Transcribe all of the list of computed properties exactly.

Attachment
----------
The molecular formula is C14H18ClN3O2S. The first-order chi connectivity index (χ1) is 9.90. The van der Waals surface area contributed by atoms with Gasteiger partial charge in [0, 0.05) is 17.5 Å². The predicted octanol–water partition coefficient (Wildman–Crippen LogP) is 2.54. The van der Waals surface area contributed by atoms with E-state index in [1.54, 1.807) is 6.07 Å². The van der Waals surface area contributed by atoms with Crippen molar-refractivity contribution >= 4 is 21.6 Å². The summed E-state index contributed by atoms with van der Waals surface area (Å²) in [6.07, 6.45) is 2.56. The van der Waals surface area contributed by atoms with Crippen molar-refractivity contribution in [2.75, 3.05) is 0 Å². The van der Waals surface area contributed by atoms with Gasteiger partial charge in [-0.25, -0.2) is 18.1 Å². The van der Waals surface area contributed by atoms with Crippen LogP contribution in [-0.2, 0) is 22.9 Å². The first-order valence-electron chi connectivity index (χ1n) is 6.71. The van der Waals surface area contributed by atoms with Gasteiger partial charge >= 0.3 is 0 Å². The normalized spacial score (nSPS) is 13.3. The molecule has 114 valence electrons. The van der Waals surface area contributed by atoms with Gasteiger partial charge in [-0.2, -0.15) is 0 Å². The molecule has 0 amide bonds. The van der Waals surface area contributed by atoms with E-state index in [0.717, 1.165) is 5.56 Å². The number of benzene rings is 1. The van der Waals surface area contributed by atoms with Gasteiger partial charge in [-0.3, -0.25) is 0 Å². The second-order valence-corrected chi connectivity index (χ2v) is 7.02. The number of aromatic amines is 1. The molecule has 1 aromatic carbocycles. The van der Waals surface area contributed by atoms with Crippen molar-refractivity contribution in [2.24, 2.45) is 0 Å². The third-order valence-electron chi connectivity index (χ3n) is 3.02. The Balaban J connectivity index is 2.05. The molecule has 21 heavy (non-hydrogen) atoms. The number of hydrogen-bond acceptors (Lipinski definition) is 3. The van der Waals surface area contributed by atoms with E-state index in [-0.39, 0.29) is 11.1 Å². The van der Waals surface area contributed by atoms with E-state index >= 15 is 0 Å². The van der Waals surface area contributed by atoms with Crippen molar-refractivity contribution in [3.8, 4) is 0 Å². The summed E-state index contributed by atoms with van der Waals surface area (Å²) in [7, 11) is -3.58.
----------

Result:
The molecular formula is C14H18ClN3O2S. The first-order chi connectivity index (χ1) is 9.90. The van der Waals surface area contributed by atoms with Gasteiger partial charge in [0, 0.05) is 17.5 Å². The predicted octanol–water partition coefficient (Wildman–Crippen LogP) is 2.54. The van der Waals surface area contributed by atoms with E-state index in [1.54, 1.807) is 6.07 Å². The van der Waals surface area contributed by atoms with Crippen molar-refractivity contribution >= 4 is 21.6 Å². The summed E-state index contributed by atoms with van der Waals surface area (Å²) in [6.07, 6.45) is 2.56. The van der Waals surface area contributed by atoms with Crippen molar-refractivity contribution in [2.75, 3.05) is 0 Å². The van der Waals surface area contributed by atoms with Gasteiger partial charge in [-0.25, -0.2) is 18.1 Å². The van der Waals surface area contributed by atoms with Crippen LogP contribution in [-0.2, 0) is 22.9 Å². The first-order valence-electron chi connectivity index (χ1n) is 6.71. The van der Waals surface area contributed by atoms with Gasteiger partial charge >= 0.3 is 0 Å². The normalized spacial score (nSPS) is 13.3. The molecule has 114 valence electrons. The van der Waals surface area contributed by atoms with Gasteiger partial charge in [-0.2, -0.15) is 0 Å². The molecule has 0 amide bonds. The van der Waals surface area contributed by atoms with E-state index in [0.717, 1.165) is 5.56 Å². The number of benzene rings is 1. The van der Waals surface area contributed by atoms with Gasteiger partial charge in [-0.3, -0.25) is 0 Å². The second-order valence-corrected chi connectivity index (χ2v) is 7.02. The number of aromatic amines is 1. The molecule has 1 aromatic carbocycles. The van der Waals surface area contributed by atoms with Crippen molar-refractivity contribution in [2.24, 2.45) is 0 Å². The third-order valence-electron chi connectivity index (χ3n) is 3.02. The Balaban J connectivity index is 2.05. The molecule has 21 heavy (non-hydrogen) atoms. The number of hydrogen-bond acceptors (Lipinski definition) is 3. The van der Waals surface area contributed by atoms with E-state index in [-0.39, 0.29) is 11.1 Å². The van der Waals surface area contributed by atoms with E-state index >= 15 is 0 Å². The van der Waals surface area contributed by atoms with Crippen molar-refractivity contribution in [3.8, 4) is 0 Å². The summed E-state index contributed by atoms with van der Waals surface area (Å²) in [7, 11) is -3.58.